Tuesday, June 26, 2012

Library catalogs

Since we read about the cataloging, classification, and library catalogues this week, I thought you’d enjoy these three articles. My Alma Mater, The University of Wisconsin at Madison, is finally mothballing their card catalog. “Farewell Cards” On Wisconsin(Summer2012):31-35, 62 http://onwisconsin.uwalumni.com/features/farewell-cards/

I have very fond memories of the time I spent there looking up books and exploring topics for research papers. When you read the article, you’ll discover that their catalogue took up the entire floor of the building. It was huge and contains so much information. Can you imagine such a large catalogue? New York Public Library had a huge card catalogue as well. It also filled the entrance to the reading room. Oh, the hours I spent lost in subject headings.

Today, librarians, researchers, and our other patrons use the catalogue from home, or terminals scattered around the building. Finding great titles accidentally is more difficult. It’s a different type of learning and exploring because you have to follow subject headings or browse the shelf. American Libraries e-extra for June contains an article that examines how cataloging itself has changed. “Cataloging Then, Now, & Tomorrow” American Libraries (May/June 2012): 52-54 http://viewer.zmags.com/publication/b0fcde2b#/b0fcde2b/54.

It may surprise you to discover that not all libraries and librarians love classification systems. Some think it’s time to get rid of them. Here’s an article supplied by one of your fellow students Oder, Norman. “Rangeview Library District, CO, First System To Fully Drop Dewey.” Library Journal (June 5, 2009): http://www.libraryjournal.com/article/CA6663145.html. A group of libraries decided to drop DDC and create use a simplified subject heading system.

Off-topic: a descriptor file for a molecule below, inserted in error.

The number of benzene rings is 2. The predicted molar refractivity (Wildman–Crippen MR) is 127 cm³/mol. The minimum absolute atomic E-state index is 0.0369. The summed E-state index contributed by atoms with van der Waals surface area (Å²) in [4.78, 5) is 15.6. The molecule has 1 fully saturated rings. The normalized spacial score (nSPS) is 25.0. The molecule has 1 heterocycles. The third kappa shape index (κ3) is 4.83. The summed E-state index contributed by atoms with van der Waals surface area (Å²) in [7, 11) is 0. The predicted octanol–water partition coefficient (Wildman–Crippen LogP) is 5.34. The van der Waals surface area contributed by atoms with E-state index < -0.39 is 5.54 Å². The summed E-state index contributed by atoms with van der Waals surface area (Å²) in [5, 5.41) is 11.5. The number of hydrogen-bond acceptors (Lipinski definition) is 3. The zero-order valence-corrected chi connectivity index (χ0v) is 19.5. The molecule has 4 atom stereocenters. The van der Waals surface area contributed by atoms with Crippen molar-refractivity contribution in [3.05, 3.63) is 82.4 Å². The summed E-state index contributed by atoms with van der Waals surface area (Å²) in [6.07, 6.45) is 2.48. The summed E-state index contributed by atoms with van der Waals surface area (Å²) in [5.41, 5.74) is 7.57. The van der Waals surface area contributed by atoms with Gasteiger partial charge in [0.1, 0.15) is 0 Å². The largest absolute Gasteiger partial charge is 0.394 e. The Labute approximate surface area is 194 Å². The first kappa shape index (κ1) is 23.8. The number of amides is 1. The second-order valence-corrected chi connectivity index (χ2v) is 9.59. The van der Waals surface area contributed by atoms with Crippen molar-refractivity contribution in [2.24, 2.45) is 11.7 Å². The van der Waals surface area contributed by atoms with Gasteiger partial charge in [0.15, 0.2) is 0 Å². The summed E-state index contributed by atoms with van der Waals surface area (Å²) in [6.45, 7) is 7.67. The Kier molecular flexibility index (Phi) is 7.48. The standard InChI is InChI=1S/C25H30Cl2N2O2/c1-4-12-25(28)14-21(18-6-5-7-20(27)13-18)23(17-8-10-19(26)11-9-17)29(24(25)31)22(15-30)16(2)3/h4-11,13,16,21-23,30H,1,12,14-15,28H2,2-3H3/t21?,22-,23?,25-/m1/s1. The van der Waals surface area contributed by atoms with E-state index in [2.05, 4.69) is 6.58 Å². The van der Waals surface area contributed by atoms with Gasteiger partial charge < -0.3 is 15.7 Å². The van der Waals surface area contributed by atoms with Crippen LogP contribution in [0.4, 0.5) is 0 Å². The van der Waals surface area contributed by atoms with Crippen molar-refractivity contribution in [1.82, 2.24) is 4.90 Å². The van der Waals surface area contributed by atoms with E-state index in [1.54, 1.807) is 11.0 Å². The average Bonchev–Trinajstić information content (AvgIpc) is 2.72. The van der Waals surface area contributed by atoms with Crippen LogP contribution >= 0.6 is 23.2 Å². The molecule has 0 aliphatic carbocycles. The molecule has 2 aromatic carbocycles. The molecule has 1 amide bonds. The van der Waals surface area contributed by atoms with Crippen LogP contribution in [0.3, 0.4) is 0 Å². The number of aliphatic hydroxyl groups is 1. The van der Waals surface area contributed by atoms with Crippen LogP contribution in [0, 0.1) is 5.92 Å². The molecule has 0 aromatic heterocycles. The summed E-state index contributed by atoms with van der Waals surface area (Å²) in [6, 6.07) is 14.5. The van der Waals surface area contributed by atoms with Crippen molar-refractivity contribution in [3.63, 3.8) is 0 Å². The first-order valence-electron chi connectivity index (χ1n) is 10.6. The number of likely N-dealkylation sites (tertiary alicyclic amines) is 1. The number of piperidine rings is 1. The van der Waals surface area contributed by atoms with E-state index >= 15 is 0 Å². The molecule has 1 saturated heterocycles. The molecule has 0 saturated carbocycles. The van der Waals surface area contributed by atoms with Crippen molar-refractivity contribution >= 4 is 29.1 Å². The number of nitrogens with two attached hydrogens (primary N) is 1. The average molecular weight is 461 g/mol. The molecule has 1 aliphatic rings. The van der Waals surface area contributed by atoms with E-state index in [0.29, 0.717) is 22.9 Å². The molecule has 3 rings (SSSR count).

I find this fascinating, especially since I teach about genealogy & local history collections, which often arrange their materials geographically and then by topic. After all, what good is a library where all the call numbers are the same? I’m a strong advocate for classification schema, subject headings, and fixed or controlled vocabulary. They make our jobs easier and allow us to group like topics and things together. Natural language, tags, and key word searching is great. Natural language is how search engines like Google use. For me, personally, there’s a little too much fuzziness to searching when you don’t know someone else’s terminology.

What do you think about the usability of catalogues? Do you think it is time to
stop using the Dewey Decimal Classification System or Library of Congress Classification schema? 

(For earlier comments about catalogs, see late Feb, early March 2012.)

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